I picked up each back-up compass model option and turned it in place rotating the compass and magnetic needle. I then stopped and set it on a flat surface oriented to magnetic north. I quickly found that the Brunton 9020G, and the Silva type 3 and 7 settled quickly and matched the bearing of the standards. The compass needles quickly aligned to magnetic north and required little movement on my part to stabilize the compass.
The ball and wristwatch compasses were extremely finicky. Both models required time and manipulation (moving the compass housing side to side, up and down) to get them to align to magnetic north. Both required what I consider to be excessive movement to level the housing to allow the needle or ball to swing freely. This was especially true of the ball compass; frustrating.
Figure 2 Compasses from left to right: The Brunton 9010G, The Navigator, Outdoor Product ball compass, Silva type 7 and type 3. Note that the five compasses close proximity to each other cause the magnetic needles pointing in different directions.
Accuracy and readability:
I then checked the compasses for their alignment to magnetic north. All models were in general agreement but the three baseplate compasses ( Brunton 9020G, Silva Type 3, Silva Type 7) allowed for a more accurate reading with 2° increments marked on the rotating dial. Further, each baseplate compass could be used for sighting on a distant object to triangulate the hiker’s position.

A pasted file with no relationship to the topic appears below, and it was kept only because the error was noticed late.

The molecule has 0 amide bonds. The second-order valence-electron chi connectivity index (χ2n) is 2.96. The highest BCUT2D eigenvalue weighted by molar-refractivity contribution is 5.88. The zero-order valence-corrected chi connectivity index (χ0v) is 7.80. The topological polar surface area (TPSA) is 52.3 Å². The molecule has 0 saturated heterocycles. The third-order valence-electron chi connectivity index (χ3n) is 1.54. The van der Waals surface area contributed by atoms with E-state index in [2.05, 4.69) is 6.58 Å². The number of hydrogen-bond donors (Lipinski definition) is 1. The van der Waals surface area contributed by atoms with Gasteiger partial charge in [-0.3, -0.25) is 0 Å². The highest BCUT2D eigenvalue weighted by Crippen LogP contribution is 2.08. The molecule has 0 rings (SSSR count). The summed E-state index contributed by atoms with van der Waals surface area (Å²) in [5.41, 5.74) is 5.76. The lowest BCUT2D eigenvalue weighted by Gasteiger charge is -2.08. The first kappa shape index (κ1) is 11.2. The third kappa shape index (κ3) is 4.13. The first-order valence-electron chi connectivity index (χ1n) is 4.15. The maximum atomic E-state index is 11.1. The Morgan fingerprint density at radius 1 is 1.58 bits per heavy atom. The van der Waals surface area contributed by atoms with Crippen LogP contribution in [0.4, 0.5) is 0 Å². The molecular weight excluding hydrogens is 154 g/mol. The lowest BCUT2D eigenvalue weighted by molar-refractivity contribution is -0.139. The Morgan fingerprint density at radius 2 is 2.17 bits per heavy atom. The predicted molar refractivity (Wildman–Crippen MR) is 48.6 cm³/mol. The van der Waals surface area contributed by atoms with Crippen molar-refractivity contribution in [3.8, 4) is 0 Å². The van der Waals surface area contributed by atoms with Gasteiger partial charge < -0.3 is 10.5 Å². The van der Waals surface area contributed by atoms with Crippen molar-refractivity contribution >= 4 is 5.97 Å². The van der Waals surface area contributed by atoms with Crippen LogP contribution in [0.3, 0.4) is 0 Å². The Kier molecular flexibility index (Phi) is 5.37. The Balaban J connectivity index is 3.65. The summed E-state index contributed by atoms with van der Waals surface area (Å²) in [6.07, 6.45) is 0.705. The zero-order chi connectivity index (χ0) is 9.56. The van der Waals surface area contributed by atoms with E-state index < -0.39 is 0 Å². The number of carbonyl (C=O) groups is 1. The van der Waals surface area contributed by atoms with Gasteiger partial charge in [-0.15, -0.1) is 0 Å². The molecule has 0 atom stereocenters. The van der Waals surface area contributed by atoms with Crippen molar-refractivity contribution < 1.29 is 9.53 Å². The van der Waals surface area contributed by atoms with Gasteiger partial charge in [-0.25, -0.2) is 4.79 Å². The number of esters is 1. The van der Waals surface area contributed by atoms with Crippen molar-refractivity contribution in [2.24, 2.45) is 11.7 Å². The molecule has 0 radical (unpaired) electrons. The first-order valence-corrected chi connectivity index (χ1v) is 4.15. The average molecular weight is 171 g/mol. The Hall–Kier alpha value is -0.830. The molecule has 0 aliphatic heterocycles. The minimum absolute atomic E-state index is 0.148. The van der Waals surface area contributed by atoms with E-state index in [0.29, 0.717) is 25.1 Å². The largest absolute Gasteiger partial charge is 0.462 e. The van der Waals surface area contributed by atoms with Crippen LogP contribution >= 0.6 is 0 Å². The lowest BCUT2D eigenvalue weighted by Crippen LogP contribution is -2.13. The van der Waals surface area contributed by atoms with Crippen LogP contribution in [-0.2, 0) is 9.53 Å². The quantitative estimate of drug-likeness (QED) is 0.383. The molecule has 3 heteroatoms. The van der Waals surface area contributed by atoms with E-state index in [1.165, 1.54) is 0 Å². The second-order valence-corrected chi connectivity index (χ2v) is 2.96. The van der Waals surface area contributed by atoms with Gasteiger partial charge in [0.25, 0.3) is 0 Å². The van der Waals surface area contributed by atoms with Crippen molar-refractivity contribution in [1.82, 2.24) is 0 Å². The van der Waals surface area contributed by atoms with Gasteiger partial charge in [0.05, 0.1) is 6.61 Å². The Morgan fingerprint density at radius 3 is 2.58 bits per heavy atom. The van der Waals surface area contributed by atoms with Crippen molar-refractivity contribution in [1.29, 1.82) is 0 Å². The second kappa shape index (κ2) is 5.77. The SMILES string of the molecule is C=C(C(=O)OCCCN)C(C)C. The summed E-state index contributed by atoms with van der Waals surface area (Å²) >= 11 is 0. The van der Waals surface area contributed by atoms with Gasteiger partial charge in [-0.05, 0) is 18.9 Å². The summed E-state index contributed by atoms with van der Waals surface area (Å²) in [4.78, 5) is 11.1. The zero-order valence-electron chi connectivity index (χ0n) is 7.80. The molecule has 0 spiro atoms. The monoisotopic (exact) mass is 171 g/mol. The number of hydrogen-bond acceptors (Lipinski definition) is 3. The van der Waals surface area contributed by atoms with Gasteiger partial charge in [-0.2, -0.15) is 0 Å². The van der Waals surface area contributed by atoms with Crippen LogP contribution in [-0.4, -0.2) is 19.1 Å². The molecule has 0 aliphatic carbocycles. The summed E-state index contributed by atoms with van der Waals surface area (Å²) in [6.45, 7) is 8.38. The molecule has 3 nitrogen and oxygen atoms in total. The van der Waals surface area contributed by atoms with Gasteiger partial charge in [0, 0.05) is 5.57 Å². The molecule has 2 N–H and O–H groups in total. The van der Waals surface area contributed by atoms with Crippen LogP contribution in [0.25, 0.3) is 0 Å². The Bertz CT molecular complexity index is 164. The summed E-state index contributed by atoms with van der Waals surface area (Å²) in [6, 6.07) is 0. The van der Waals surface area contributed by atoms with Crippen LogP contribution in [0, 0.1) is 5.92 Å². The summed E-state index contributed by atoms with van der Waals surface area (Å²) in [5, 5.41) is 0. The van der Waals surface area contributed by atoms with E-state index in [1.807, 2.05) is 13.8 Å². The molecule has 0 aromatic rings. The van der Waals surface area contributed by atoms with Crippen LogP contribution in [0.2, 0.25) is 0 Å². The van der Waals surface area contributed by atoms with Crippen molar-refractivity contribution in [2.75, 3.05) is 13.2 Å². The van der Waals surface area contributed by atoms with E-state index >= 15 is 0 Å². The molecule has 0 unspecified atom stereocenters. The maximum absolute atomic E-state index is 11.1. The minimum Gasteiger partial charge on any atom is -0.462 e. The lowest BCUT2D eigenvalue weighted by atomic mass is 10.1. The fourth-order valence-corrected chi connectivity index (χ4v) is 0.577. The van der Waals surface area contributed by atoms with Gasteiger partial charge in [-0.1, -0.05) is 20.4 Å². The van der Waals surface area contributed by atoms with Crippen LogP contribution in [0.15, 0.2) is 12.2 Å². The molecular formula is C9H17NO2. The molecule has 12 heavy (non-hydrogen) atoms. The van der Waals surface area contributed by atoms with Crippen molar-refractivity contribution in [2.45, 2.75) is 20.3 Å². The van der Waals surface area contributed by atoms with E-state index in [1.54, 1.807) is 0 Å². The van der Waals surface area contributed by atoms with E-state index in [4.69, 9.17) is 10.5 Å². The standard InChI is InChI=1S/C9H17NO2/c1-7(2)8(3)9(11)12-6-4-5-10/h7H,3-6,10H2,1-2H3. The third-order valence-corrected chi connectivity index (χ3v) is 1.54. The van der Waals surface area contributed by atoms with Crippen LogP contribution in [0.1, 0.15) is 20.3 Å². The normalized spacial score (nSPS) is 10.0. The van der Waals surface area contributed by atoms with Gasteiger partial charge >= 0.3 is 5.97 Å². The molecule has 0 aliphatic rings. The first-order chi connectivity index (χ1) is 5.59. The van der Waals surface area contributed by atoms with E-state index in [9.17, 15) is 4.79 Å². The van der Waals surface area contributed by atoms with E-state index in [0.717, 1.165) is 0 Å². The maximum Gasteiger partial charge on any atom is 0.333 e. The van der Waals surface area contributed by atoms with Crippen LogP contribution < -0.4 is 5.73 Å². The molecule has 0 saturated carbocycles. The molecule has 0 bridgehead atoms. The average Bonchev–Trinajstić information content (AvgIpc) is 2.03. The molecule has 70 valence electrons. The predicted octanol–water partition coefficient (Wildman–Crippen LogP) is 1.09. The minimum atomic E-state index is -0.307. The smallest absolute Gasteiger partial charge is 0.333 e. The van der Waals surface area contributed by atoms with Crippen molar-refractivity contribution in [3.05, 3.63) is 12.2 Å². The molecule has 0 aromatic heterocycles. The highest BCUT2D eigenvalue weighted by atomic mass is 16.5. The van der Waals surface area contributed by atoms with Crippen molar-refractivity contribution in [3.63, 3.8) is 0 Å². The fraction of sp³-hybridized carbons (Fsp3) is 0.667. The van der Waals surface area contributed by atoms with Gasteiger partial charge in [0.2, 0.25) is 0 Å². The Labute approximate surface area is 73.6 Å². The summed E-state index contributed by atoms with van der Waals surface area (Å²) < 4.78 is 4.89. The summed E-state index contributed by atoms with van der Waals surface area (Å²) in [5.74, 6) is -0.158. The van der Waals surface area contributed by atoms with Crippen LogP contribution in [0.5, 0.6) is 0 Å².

The ball compass and the watch compass did not provide for accurate measurement; they just aren't built for that. The Navigator has increment tick marks every 10° and the ball compass is marked every 15°. That said, both will provide a trend of direction. Knowingly choosing a trend of direction verses specific bearing accuracy is a critical choice for the outdoorsman when selecting a back-up compass model. The impact of providing a trend of direction is that these compasses will indicate that the hiker is moving in a generally northerly direction as opposed to hiking along a bearing of 350°.
The most affordable are the ball compass ($2.00) and the Navigator (under $5.00). The three baseplate models range from $10 to $12.
Size and Weight:
The wrist watch Navigator is the most compact and is read quickly. Having a compass on the wrist takes a bit getting used to; it’s just different. The ball compass is most frequently worn on the exterior of a jacket or on a pack’s web gear. Both are quickly accessible and are feather light.
The Brunton 9020G is the largest of the group. That said, all three baseplate compasses fit easily in a shirt pocket.
Size and weight is of minimal concern for all five models.